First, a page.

Spring: Time for Democracy

Dear Friends,

One way to tell if you’re having an impact is the level of push back against you. I experienced this in my Congressional campaign in 2008, when my opponent hired a stalker who filmed me at every public appearance — even at a talk I gave on religion to residents of a senior housing complex.

We witnessed it during Occupy Wall Street in 2011, when two federal agents infiltrated the movement in Des Moines.

More recently, pipeline fighters are aware of two cases where spies, presumably paid for by Big Oil, have infiltrated efforts to stop fossil-fuel infrastructure expansion.

Sure, it sucks to be stalked, infiltrated or spied on, whether by Big Government or Big Business. But it’s also a compliment, indicating that the opposition recognizes you’re making progress toward shaking up their comfortable status quo.

So, when I read over the weekend comments posted on the Democracy Spring website, I thought, “Congratulations, folks. You’ve arrived!” Sure, the posts could simply be the work of cyber trolls. But it wouldn’t surprise me if it’s the same ilk who funded “scientists” to deny climate change — or “doctors” to assure us tobacco isn’t harmful.

Democracy Spring is an ambitious, well-organized undertaking, with real potential to make the status quo squirm.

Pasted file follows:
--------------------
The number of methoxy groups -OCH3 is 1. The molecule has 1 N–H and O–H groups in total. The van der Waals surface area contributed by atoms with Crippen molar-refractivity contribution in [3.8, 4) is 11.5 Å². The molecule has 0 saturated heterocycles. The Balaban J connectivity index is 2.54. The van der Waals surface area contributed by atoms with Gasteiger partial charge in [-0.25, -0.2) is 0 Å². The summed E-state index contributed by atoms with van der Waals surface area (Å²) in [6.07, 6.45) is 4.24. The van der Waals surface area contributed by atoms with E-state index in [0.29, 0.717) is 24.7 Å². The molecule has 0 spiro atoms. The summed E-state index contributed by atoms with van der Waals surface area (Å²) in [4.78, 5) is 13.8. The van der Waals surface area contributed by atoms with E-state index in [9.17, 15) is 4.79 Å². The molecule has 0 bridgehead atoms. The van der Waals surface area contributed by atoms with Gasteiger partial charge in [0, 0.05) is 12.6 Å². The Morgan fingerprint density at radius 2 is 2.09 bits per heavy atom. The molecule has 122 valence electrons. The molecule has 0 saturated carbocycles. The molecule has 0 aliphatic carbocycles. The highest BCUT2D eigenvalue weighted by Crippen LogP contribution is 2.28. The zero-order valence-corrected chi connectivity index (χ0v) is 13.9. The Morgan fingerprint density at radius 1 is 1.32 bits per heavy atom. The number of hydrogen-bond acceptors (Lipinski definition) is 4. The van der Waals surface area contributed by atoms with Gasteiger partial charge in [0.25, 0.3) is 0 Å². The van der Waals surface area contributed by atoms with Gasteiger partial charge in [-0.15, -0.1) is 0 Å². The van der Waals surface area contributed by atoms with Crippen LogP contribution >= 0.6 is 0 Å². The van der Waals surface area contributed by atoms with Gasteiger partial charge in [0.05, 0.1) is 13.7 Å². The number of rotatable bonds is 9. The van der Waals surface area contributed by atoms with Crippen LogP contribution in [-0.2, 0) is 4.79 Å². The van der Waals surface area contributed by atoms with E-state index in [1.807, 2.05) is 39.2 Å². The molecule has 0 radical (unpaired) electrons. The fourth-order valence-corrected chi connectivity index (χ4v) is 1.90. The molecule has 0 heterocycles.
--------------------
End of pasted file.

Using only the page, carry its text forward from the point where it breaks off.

In the organizers’ own words: “It’s time to take mass nonviolent action on a historic scale to save our democracy. This April, in Washington, D.C., we will demand a Congress that will take immediate action to end the corruption of big money in our politics and ensure free and fair elections in which every American has an equal voice.

“The campaign will begin on April 2nd with a march from the Liberty Bell in Philadelphia to Washington, D.C. where thousands will gather to reclaim the US Capitol in a powerful, peaceful, and massive sit-in that no one can ignore. Over 2,000 people have already pledged to risk arrest between April 11th-18th in what will be one of the largest civil disobedience actions in a generation.”

Here’s one of the more amusing derogatory comments posted on the Democracy Spring website: “I want to bring my dog. Will gluten free dog food be provided? Im (sic) EXCITED to take a trip on someone elses (sic) dime and meet other freaks and any foreigners who hate men, USA and want to help Hillary take out the USA as we knew (sic) it.”